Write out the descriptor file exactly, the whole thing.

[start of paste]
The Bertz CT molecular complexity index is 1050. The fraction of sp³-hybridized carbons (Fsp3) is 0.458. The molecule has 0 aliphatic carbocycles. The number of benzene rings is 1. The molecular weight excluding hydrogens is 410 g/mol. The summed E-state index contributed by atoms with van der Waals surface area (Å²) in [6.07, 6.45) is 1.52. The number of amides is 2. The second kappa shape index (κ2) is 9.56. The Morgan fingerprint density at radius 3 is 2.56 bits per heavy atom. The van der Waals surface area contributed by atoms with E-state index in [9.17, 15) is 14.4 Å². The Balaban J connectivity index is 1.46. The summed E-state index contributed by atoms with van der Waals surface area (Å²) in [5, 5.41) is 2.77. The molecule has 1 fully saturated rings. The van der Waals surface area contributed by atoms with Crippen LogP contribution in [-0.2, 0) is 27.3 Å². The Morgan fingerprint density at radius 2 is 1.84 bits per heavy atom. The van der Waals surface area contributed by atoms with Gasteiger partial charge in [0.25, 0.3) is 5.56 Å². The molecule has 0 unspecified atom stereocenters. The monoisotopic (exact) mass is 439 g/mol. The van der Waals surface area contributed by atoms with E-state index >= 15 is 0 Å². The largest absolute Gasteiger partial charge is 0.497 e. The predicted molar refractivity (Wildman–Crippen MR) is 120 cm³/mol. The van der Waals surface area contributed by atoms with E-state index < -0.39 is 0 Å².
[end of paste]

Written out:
The Bertz CT molecular complexity index is 1050. The fraction of sp³-hybridized carbons (Fsp3) is 0.458. The molecule has 0 aliphatic carbocycles. The number of benzene rings is 1. The molecular weight excluding hydrogens is 410 g/mol. The summed E-state index contributed by atoms with van der Waals surface area (Å²) in [6.07, 6.45) is 1.52. The number of amides is 2. The second kappa shape index (κ2) is 9.56. The Morgan fingerprint density at radius 3 is 2.56 bits per heavy atom. The van der Waals surface area contributed by atoms with E-state index in [9.17, 15) is 14.4 Å². The Balaban J connectivity index is 1.46. The summed E-state index contributed by atoms with van der Waals surface area (Å²) in [5, 5.41) is 2.77. The molecule has 1 fully saturated rings. The van der Waals surface area contributed by atoms with Crippen LogP contribution in [-0.2, 0) is 27.3 Å². The Morgan fingerprint density at radius 2 is 1.84 bits per heavy atom. The van der Waals surface area contributed by atoms with Gasteiger partial charge in [0.25, 0.3) is 5.56 Å². The molecule has 0 unspecified atom stereocenters. The monoisotopic (exact) mass is 439 g/mol. The van der Waals surface area contributed by atoms with E-state index >= 15 is 0 Å². The largest absolute Gasteiger partial charge is 0.497 e. The predicted molar refractivity (Wildman–Crippen MR) is 120 cm³/mol. The van der Waals surface area contributed by atoms with E-state index < -0.39 is 0 Å².